Diamox is a drug which can be taken to assist the body by improving the efficiency with which oxygen can be absorbed from the thin air. There is no disputing the efficacy of the drug. There is however a big debate as to whether and how Diamox should be used.
There are three ways to use Diamox on the mountain ...
The first way is to use it as a preventive throughout the trip starting from the day before the climb. The conventional arguement against doing this is that it conceals the symptoms of body underperformance, thus increasing the chances of a failure if one does occur being catastrophic.
The second way is to "listen to your body" until day 3 (6 day climbs) or day 4 (7 day climbs) and then, if you are not demonstrating any severe symptoms, to take Diamox as directed above to boost your performance at higher camps. The arguement against is teh same as previous.
The third way is to only use Diamox as a treatment for altitude illness. This is reasonable, but severe symptoms can only be treated by removal from altitude.
We carry enough Diamox in our medical boxes for the second and third options. This should not be taken as an indication of our advocating this course of action. The choice is yours and we suggest that you consult your doctor and do some background reading on the subject if you remain unsure.
We estimate that of American climbers, perhaps as high as 75% take Diamox in some form during the climb. Of non-American climbers this number probably drops to 25% or below.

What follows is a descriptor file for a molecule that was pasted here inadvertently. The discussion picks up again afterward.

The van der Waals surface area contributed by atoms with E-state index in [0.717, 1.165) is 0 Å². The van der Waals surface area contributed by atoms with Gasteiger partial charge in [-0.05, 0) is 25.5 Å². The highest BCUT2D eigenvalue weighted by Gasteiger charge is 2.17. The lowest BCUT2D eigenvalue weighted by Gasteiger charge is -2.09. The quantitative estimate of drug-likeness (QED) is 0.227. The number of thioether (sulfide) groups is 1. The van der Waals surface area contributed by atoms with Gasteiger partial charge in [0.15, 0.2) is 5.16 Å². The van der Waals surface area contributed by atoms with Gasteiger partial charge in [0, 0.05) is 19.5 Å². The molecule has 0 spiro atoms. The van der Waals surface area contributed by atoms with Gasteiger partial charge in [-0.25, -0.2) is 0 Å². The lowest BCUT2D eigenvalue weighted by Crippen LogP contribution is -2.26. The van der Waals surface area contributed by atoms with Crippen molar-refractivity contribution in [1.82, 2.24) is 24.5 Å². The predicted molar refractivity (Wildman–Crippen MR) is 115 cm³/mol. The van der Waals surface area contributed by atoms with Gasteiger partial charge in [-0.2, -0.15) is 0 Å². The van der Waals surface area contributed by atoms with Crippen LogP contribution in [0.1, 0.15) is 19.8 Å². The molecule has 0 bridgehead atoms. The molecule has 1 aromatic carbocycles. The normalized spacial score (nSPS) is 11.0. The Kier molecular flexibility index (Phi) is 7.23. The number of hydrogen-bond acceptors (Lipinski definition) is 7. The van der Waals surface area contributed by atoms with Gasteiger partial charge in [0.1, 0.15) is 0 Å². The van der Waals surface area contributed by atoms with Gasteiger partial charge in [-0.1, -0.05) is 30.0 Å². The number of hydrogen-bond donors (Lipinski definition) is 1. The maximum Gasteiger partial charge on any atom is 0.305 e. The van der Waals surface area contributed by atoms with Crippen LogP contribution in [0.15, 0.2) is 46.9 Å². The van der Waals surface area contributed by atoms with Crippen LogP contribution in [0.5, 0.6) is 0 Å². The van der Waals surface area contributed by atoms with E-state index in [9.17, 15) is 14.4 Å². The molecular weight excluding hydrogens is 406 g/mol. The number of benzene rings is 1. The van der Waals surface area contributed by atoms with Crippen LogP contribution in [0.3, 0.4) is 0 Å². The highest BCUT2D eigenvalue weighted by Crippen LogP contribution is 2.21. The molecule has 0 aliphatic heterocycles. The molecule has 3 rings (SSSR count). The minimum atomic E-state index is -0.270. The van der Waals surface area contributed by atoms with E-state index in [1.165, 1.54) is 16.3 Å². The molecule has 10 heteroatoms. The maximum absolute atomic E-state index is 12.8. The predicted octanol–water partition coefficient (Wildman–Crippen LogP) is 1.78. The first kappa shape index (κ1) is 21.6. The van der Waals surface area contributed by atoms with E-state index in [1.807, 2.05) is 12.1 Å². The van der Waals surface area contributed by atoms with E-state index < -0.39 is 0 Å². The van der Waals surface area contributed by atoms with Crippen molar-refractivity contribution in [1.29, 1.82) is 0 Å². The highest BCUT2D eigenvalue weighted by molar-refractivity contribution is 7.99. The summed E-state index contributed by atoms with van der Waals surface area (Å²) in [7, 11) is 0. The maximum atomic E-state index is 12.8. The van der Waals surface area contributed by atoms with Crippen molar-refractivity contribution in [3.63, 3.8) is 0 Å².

Here are some notes from Jim on the subject of Diamox :
"Diamox 750 mg is the proven medical dosage. That is not to say that a lesser doseage will not work, but that for the manufacturers need this doseage to prove its efficacy 100%. Our practical "recommendation" is 500 mg. It seems to work. More importantly you don't need to pee ALL the time (only most of the time) with this dosage. Quite a lot of clients are still recommended only 125mg or 250mg by their doctors."
"As far as we can see and from what the medical literature says, Diamox does not actually disguise serious symptoms of altitude sickness, as is the conventional counter agruement to taking the drug. The consideration of whether or not to take it is more to do with the climber's individual attitude towards taking drugs as preventatives. If you never have been to altitude, the you do not know how your body is going to react. Do you want to take drugs for something that might not even make you sick? This is where the cultural difference comes into play ... Americans are in general more generous in their drug consumption than Europeans, so tend to be more willing to take Diamox just to be sure."
"We do not use Diamox as treatment if the climber is going to descend, but we may recommend it to climbers who are still going up. If our guides suggest that you take Diamox, then you may well wish to take them up on it."
"Last more general comment. Doctors back home might have very little idea about Diamox, therefore the advice that climbers gets varies enormously. If you really want to get the full information, then ask your doctor to refer you to a specialist."
To summarise, The African Walking Company approach to altitude illness is to attempt prevention through pacing, drinking, and good itinerary planning. Medication is available if needed and staff are trained to high levels of knowledge and have good experience on the mountain.